Microbial “theft” enables breakdown of methane, toxic methylmercury

  • A team led by ORNL and the University of Michigan discovered that more bacteria than previously known can break down toxic methylmercury in the environment. Researcher Xia Lu conducted mercury analyses for the study during her postdoctoral appointment at ORNL.] Credit: Rachel Brooks/ORNL, U.S. Dept. of Energy

    A team led by ORNL and the University of Michigan discovered that more bacteria than previously known can break down toxic methylmercury in the environment. Researcher Xia Lu conducted mercury analyses for the study during her postdoctoral appointment at ORNL.] Credit: Rachel Brooks/ORNL, U.S. Dept. of Energy


  • ORNL principal investigator Baohua Gu examines samples used in mercury analyses. Credit: Rachel Brooks/ORNL, U.S. Dept. of Energy

    ORNL principal investigator Baohua Gu examines samples used in mercury analyses. Credit: Rachel Brooks/ORNL, U.S. Dept. of Energy


  • Researchers gained new insights into the mechanisms some methane-feeding bacteria called methanotrophs (pictured) use to break down the toxin methylmercury. Credit: Andy Sproles/ORNL, U.S. Dept. of Energy; Jeremy Semrau/Univ. of Michigan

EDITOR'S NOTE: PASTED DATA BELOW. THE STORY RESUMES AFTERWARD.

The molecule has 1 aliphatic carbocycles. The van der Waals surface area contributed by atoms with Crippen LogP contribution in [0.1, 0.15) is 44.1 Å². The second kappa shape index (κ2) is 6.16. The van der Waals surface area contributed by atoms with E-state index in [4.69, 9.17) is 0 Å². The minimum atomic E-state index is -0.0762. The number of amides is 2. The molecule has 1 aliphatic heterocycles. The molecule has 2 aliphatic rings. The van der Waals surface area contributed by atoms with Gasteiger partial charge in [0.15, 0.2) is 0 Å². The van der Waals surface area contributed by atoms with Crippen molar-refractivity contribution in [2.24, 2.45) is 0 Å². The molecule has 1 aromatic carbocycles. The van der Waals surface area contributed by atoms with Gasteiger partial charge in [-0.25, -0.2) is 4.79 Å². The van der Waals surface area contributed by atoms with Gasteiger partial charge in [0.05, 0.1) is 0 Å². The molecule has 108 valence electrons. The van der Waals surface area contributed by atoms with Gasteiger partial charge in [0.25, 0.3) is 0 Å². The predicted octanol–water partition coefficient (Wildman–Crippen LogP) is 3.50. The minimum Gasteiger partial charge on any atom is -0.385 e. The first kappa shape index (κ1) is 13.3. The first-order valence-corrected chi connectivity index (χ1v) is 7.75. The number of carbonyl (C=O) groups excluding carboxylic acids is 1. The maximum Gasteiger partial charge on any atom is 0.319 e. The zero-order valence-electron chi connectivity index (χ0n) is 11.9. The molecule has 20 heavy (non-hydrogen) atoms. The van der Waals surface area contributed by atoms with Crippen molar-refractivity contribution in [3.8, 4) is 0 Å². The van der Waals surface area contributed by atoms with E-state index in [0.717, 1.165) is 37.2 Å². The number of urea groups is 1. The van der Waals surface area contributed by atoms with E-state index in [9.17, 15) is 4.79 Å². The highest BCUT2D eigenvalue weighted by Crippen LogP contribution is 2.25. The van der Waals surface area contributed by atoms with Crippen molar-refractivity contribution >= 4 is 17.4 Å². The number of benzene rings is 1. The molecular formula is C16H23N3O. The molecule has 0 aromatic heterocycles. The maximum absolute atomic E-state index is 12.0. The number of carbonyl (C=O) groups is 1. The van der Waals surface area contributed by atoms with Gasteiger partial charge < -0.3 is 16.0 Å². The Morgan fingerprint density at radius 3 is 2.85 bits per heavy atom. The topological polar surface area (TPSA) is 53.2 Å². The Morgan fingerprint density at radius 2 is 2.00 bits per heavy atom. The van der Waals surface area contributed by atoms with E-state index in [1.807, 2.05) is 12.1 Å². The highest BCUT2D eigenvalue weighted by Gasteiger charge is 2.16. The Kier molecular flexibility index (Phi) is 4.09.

Researchers gained new insights into the mechanisms some methane-feeding bacteria called methanotrophs (pictured) use to break down the toxin methylmercury. Credit: Andy Sproles/ORNL, U.S. Dept. of Energy; Jeremy Semrau/Univ. of M

  • A team led by ORNL and the University of Michigan discovered that more bacteria than previously known can break down toxic methylmercury in the environment. Researcher Xia Lu conducted mercury analyses for the study during her postdoctoral appointment at ORNL.] Credit: Rachel Brooks/ORNL, U.S. Dept. of Energy

    A team led by ORNL and the University of Michigan discovered that more bacteria than previously known can break down toxic methylmercury in the environment. Researcher Xia Lu conducted mercury analyses for the study during her postdoctoral appointment at ORNL.] Credit: Rachel Brooks/ORNL, U.S. Dept. of Energy


  • ORNL principal investigator Baohua Gu examines samples used in mercury analyses. Credit: Rachel Brooks/ORNL, U.S. Dept. of Energy

    ORNL principal investigator Baohua Gu examines samples used in mercury analyses. Credit: Rachel Brooks/ORNL, U.S. Dept. of Energy


  • Researchers gained new insights into the mechanisms some methane-feeding bacteria called methanotrophs (pictured) use to break down the toxin methylmercury. Credit: Andy Sproles/ORNL, U.S. Dept. of Energy; Jeremy Semrau/Univ. of Michigan